|Organ Pipe Cactus National Monuments|
IUCN category V (protected landscape/seascape)
|Location||Pima County, Arizona, USA|
|Nearest city||Ajo, Arizona|
ORGAN PIPE CACTUS NATIONAL MONUMENT Latitude and Longitude:
|Area||330,688 acres (1,338.25 km2) |
|Created||April 13, 1937|
|Visitors||260,534 (in 2017) |
|Governing body||National Park Service|
|Website||Organ Pipe Cactus National Monument|
Organ Pipe Cactus National Monument is a U.S. National Monument and UNESCO biosphere reserve located in extreme southern Arizona that shares a border with the Mexican state of Sonora. The park is the only place in the United States where the organ pipe cactus grows wild. Along with organ pipe, many other types of cacti and other desert flora native to the Yuma Desert section of the Sonoran Desert region grow in the park. Organ Pipe Cactus National Monument is 517 square miles (1,338 square kilometers) in size. In 1976 the monument was declared a Biosphere Reserve by UNESCO, and in 1977 95% of Organ Pipe Cactus was declared a wilderness area.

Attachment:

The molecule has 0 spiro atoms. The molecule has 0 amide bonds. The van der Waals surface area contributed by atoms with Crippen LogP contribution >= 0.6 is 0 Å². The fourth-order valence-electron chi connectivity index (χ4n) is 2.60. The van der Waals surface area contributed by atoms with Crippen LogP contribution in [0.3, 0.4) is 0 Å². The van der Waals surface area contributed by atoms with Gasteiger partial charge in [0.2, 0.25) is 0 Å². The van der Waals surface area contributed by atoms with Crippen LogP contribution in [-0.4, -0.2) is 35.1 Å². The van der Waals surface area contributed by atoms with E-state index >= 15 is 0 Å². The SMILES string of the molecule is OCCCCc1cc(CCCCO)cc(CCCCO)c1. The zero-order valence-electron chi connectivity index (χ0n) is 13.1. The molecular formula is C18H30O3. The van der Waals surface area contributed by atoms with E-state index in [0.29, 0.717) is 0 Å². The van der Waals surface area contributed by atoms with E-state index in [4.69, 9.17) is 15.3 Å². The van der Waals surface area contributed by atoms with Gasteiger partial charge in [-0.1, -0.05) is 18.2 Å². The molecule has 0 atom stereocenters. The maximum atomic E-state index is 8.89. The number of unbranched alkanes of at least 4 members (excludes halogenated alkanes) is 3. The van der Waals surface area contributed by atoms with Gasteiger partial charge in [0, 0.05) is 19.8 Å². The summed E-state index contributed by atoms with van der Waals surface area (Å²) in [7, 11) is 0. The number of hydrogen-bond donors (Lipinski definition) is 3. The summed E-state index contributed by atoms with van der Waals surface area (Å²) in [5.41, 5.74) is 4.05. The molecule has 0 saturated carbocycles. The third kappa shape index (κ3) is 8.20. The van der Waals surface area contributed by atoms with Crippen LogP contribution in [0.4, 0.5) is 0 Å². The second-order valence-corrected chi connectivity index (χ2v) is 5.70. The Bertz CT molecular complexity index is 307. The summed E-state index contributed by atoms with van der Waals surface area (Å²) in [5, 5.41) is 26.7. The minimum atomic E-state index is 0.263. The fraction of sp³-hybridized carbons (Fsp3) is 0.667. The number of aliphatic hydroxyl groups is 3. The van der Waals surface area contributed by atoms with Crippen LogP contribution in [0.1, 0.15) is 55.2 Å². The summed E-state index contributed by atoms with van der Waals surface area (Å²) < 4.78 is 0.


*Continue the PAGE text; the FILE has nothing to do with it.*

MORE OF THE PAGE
Land for the Monument was donated by the Arizona state legislature to the federal government during Prohibition knowing that the north-south road would be improved and make contraband alcohol easier to import from Mexico.[ citation needed] In 1937 the land was officially opened as a national monument. 
At the north entrance of the park is the unincorporated community of Why, Arizona; the town of Lukeville, Arizona, sits at the park's southern border. Lukeville is a border crossing point to Sonoyta, Sonora, Mexico.
On August 9, 2002, Ranger Kris Eggle was shot and killed by a suspected Mexican drug smuggler during a United States Border Patrol operation. The visitor center has been named in his honor. The majority of the park was closed from 2003 to 2014. 
- Bates Well Ranch, listed on the National Register of Historic Places within the park
- Dos Lomitas Ranch, also listed on the NRHP
- Growler Valley and Growler Mountains geographic features located within the park
- El Camino del Diablo historic road that traverses a section of the monument
- "Listing of acreage as of December 31, 2011". Land Resource Division, National Park Service. Retrieved 2012-05-14.
- "NPS Annual Recreation Visits Report". National Park Service. Retrieved 2018-04-02.
- "Listing of National Park System Areas by State". National Park Service. Retrieved 2011-06-30.
- After 11 years, Organ Pipe Cactus National Monument reopens
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